No Profit, No Problem for Israeli Company’s World-Beating StockBy and
Mazor Robotic’s Tel Aviv shares rally 125 percent this year
Medtronic deal expected to boost company’s revenue and profit
An Israeli surgical robot maker that hasn’t posted a profit since at least 2007 has become the world’s best performing medical devices stock.
Shares in Mazor Robotics Ltd. have more than doubled since Medtronic Plc, the largest maker of equipment to treat spinal conditions, in May agreed to take a stake of as much as 15 percent in the company and promote its next-generation robotic spinal system called Mazor X. The 125 percent jump in the stock’s primary listing in Tel Aviv this year beat about 200 peers worldwide.
“If you’re going to have someone on your back, you’re not going to want to go to a hospital that doesn’t use a robot,” said Jeffrey Cohen, a Miami-based analyst with Ladenburg Thalmann & Co. “Mazor has the best studied robotics platform that exists today and with the new X platform they have leapfrogged the competition as well. The stock definitely has upside from here.”
Not only is the Medtronic deal expected to give Mazor an annual order quota for its new X platform in the hundreds from 2018, it will also mean the robot maker’s products will be marketed by about 600 people, a leap from its current team of 16 sales staff. That’s a boost to a company whose operating expenses were 136 percent of revenue last year.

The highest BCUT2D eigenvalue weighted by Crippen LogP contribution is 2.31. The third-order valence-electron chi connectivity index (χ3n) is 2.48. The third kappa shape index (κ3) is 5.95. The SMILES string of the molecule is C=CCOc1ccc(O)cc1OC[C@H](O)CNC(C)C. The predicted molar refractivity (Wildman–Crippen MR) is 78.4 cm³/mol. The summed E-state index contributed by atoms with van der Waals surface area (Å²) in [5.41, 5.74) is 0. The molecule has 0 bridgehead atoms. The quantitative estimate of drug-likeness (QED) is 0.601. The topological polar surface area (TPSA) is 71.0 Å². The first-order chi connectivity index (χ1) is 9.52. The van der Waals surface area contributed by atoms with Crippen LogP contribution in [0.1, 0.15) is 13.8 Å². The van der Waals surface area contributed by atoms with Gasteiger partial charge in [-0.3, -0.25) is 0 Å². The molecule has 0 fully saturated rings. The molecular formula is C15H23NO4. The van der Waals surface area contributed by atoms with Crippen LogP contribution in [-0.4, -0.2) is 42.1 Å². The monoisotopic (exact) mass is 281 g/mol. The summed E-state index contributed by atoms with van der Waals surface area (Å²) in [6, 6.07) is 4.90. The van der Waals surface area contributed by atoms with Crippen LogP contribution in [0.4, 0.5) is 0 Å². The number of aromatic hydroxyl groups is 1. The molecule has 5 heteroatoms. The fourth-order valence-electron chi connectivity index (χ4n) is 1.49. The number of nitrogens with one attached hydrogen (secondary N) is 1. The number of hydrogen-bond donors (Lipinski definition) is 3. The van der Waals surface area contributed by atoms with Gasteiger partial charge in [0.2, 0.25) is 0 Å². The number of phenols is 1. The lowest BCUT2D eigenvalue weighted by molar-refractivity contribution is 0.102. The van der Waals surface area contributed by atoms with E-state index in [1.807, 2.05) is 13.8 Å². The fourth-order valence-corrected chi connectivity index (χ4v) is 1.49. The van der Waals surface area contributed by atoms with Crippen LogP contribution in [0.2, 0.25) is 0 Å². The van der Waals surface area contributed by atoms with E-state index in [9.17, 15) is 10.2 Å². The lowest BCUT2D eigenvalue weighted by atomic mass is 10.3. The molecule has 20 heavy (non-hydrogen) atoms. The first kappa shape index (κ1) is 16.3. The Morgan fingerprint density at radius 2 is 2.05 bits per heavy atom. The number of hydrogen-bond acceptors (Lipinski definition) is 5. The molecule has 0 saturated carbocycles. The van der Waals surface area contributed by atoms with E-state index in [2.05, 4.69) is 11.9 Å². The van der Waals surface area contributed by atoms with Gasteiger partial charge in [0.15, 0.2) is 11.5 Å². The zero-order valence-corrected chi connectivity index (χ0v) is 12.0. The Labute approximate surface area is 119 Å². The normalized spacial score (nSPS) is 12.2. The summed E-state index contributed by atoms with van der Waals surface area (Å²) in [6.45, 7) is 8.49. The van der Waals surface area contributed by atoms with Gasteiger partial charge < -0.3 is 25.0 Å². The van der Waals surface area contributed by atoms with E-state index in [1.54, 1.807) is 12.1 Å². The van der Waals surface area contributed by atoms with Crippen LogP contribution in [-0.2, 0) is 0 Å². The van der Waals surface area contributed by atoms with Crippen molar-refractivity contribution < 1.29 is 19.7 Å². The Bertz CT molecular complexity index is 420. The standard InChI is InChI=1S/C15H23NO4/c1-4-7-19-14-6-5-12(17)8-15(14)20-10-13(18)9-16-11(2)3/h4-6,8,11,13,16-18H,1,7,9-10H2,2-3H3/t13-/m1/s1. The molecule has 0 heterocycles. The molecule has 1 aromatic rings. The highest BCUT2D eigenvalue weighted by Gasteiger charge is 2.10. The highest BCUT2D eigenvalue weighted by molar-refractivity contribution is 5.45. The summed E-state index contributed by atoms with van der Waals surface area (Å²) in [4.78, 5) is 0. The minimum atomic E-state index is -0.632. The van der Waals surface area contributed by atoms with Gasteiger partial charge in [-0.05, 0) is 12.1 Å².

“That’s the real big numbers stage,” said Ori Hadomi, chief executive officer of Caesarea, Israel-based Mazor. “With significant reduction in spending given the synergies with Medtronic you can understand why it shouldn’t take long for us to move to profitability.”
While the robot maker has incurred losses in every year since listing in 2007, even as revenue rose to a record $26 million last year, annual sales are forecast to more than double by the end of 2017 according to an Aug. 5 report from Ladenburg, a market maker for the company.
Medtronic will purchase newly issued securities representing 4 percent of the company’s outstanding shares for about $12 million, Mazor said in May, with an opportunity to buy an additional 6 percent. It can add a further 5 percent in future allotments that Medtronic can cap at $20 million apiece.
Still, Mazor may face an increasing threat from a deal between rivals, Needham & Co. said last month. Medtech’s more brain-oriented focus is likely to change following a pact with Zimmer Biomet Holdings, which has a large spinal implant business, Needham analyst Mike Matson wrote.
Mazor’s stock advanced to 44.40 shekels ($11.66) at the close of trading in Tel Aviv, the highest level since February 2014. It’s American Depositary Receipts, one of which represents two Israeli shares, climbed 131 percent this year to $23.46 through Wednesday.
Ladenburg’s Cohen reiterated his buy rating for Mazor’s ADRs last week, raising his price target to $29 from $27.50.
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